Reed, a prominent contractor and builder, of Elk City, Kansas, was born in
Shelby county, Indiana, June 6,1849. His parents were John O. and Missouri
(Gregory) Reed; the former being a native of Ohio, and the latter of Kentucky.
The father was a carpenter and builder, and moved to Indiana, in 1840, and was
a pioneer of the locality where he lived. Many and large buildings are
standing today, monuments to his skill as a workman. He had the honor of
serving the Civil war, in which he enlisted August 2, 1862, as a private, in
the Ninety-eight Illinois regiment, Company “K,” and, in a battle which
occurred shortly after, at Elizabethtown, Kentucky, was severely wounded.
was removed to a hospital, at New Albany, Indiana, where he died, on the 18th
of October, Mr. Reed was a man of splendid qualities, a lifelong and devout
member of the Methodist Episcopal church in which he was an officer for many
years. His age, at death, was forty-six years, and his wife, the mother of
Joel W., died at twenty-six, on the 18th of September, 1856.
By a former
marriage- to Elizabeth Rouse - Mr. Reed had three children viz:
wife of Patrick Keenan; Ann Eliza, Mrs.John Smith,
of Los Angeles, California;
and Melissa, who died in infancy.
was one of four children born to the second marriage of his father, viz Joel
W.; Jacob L., a minister of the Kentucky Conference of the M. E. Church ;
Martha E.; who married Abram Lewis, and is now deceased; and
John B.; he
resides near the old homestead in Indiana. After the death of the
mother of these children, Mr. Reed married Anna McDuffey, whose two sons were
James B. and Charles S. W.
common schools of his native county, Joel W. Reed secured sufficient
education to equip him for a useful life, though it was difficult to hold him
to his school work. To him it seemed cruel to have to study history while it
was being made so rapidly on the battlefield. He yearned to be at the front
and ran away twice, in his efforts to get into the army. Finally, on the 6th
of March, 1865, being then fifteen years and nine months old, and according to
authentic records, the third youngest soldier to enlist in the war, he became
a private of Company “K”, Thirty-third Indiana Volunteer Infantry.
too late, how ever, to see any active service. Joining Sherman`s army at
Mewburn, North Carolina, he was a witness of the surrender of Gen, Johnson;
and, after participating in the Grand Review at Washington, received his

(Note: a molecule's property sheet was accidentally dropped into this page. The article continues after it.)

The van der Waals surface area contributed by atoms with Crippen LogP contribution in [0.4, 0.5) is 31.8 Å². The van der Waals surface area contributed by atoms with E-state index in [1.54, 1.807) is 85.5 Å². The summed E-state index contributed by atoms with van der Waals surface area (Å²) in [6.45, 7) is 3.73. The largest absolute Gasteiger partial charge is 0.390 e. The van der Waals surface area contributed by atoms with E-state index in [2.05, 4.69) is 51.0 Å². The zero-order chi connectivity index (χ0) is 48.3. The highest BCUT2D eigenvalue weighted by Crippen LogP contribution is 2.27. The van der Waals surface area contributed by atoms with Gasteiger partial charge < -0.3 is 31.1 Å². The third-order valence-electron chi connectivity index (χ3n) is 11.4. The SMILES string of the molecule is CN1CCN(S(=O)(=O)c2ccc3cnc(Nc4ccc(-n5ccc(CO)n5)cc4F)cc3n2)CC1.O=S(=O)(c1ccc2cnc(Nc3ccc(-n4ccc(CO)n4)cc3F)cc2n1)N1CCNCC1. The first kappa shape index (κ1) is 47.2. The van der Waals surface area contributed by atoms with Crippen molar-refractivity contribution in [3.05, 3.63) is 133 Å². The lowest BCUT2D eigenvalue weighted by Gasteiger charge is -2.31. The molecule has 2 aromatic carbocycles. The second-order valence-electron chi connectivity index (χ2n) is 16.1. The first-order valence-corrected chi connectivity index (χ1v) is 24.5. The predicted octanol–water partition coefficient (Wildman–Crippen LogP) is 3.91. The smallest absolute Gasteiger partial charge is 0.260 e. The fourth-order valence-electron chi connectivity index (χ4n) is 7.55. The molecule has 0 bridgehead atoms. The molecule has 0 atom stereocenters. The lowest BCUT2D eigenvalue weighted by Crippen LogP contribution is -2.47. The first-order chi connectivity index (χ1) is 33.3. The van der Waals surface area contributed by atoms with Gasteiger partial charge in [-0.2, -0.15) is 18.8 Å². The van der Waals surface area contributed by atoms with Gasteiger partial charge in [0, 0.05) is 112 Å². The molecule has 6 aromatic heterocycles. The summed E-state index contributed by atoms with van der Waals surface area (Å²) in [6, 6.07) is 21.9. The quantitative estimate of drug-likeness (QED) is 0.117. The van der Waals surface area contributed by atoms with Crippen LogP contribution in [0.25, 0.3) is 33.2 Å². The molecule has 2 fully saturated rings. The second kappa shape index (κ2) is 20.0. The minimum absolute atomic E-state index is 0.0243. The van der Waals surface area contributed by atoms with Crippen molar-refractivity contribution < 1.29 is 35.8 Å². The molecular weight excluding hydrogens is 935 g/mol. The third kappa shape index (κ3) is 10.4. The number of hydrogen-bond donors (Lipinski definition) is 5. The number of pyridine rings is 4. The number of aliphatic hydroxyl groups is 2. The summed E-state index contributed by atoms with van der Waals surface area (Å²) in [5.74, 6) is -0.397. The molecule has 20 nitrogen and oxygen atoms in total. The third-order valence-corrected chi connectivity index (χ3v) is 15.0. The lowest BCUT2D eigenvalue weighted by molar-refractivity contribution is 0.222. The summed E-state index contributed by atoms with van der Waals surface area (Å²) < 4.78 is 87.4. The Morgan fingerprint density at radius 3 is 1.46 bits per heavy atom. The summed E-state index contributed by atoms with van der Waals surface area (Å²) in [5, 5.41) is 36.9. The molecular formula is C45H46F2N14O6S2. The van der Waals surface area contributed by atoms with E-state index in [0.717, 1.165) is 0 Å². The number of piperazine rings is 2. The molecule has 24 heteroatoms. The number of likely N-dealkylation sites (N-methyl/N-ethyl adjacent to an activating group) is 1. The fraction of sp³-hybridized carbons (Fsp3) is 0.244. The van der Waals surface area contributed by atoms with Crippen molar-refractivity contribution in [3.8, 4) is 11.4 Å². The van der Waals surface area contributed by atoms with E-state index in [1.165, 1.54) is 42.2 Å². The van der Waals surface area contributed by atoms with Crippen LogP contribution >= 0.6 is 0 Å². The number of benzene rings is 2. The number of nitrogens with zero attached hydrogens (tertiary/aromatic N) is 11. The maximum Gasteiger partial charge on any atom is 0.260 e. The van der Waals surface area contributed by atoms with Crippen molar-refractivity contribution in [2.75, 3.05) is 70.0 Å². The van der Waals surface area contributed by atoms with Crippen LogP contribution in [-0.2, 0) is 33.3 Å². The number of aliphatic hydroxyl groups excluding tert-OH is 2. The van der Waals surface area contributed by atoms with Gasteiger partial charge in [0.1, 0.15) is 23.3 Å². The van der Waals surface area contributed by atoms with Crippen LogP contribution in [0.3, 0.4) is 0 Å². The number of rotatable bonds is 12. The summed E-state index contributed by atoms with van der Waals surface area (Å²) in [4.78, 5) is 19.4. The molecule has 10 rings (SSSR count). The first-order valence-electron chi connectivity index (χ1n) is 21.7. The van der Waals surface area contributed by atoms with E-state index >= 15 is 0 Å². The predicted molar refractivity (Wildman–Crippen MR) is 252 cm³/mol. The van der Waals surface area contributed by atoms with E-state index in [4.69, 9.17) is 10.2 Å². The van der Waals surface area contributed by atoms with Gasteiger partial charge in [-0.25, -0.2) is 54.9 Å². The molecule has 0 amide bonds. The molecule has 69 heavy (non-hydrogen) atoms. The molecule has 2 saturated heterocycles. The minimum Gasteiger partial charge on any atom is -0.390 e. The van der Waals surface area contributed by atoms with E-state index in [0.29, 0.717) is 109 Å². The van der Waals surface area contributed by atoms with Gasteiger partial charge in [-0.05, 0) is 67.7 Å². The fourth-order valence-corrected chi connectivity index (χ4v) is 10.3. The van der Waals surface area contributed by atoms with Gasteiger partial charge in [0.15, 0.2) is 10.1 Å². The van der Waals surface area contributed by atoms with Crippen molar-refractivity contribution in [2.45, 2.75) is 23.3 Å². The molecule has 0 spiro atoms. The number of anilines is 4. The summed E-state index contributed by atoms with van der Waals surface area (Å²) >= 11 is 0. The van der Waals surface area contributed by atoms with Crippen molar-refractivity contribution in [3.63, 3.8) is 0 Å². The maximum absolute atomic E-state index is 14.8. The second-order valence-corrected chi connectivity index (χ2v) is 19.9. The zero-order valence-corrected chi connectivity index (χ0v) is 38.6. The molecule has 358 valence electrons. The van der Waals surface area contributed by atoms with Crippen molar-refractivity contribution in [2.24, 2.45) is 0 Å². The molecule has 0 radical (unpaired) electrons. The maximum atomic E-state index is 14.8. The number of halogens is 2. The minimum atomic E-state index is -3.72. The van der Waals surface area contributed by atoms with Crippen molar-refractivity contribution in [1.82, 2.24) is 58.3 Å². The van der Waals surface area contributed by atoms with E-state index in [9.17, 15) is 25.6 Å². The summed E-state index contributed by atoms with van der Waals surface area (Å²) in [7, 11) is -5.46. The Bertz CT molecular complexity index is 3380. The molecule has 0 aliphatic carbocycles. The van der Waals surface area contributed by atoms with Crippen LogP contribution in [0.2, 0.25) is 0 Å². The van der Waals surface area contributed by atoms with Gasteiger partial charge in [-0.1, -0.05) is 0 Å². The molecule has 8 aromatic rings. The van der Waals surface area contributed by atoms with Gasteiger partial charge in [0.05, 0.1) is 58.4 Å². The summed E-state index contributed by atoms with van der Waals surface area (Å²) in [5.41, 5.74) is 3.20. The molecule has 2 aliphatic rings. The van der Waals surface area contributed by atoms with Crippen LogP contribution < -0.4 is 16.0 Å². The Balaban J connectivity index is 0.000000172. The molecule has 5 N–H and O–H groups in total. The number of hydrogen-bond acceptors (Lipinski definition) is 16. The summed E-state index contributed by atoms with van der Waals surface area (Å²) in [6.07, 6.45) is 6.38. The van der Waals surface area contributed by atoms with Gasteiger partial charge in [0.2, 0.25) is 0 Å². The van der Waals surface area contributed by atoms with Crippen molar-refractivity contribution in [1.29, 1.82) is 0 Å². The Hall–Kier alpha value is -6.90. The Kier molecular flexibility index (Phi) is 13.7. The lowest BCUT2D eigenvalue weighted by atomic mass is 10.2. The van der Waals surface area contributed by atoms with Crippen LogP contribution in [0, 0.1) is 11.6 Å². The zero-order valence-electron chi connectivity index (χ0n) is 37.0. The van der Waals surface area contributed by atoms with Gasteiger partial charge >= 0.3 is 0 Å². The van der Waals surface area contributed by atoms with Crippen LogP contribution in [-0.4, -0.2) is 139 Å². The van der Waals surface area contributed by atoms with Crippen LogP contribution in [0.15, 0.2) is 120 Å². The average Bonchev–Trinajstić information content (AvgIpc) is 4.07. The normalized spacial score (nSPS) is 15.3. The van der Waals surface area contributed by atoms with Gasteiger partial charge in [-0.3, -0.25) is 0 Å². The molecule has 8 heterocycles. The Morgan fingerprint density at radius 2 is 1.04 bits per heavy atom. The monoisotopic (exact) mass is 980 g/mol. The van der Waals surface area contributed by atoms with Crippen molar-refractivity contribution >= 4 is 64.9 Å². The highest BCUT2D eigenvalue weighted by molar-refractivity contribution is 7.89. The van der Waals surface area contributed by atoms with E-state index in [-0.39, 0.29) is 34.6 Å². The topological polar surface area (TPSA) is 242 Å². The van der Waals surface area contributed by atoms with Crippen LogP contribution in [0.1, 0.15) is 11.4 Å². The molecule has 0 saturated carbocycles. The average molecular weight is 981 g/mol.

discharge, at Louisville, Kentucky, July 21, 1865.
war, Mr. Reed worked on the farm until 1868, when he came out to Illinois, on
a visit to a sister, who lived a Louisville . Here during the next two years,
he learned the baker’s trade and, in 1871, came to Kansas. He worked at
Wichita for several months and then came to Elk City. In August of 1872, he
became connected with the “Katy” railroad, as cook, and followed that
business, at different points, until 1874. Returning to Elk City, He farmed
for some six years and then took up the business in which he is now engaged.
He has long been the leading contractor and builder of the town and specimens
of his handiwork are seen on every side. He has put up nearly every building
of importance in the city, erected within the past two decades.
has always been exceedingly active in the social life of the Scottish Rite
Mason. The Woodmen number him among their most valued members, and he is a
Good Templar, a member of the Carpenter’s Union, and is officer of the day
in the G. A. R.
The wife of
Mr. Reed was, prior to her marriage, in 1878, Miss Mattie Monfort.
She is a
native of Indiana, the daughter of John Monfort, and was born March 1,1862.
her have been born: Lela, deceased in infancey; Stella
I., deceased at three
years; Orion O., a farmer in the Indian Territory; Sheldon M., a schoolboy;
and New Floyd. Mrs. Reed is quite as helpful, in social and religious
circles, as her husband, being a member of the Friends` church.
In all the
varied activities of life, Mr. Reed has been true to his best conception of
right and has good citizen’s pride in supporting every measure which makes
for the good of his fellowmen. Elk City has no mere loyal citizen, and the
esteem in which he is held is uniform.
[Date of Death March 14, 1923. Buried
Oak Hill Cemetery, Elk City, Kansas]
History of Montgomery County, Kansas, By Its
Own People, Published by L. Wallace Duncan, Iola, Kansas, 1903, Pg. 419-420:
Contributed by James R. Baker, Jr
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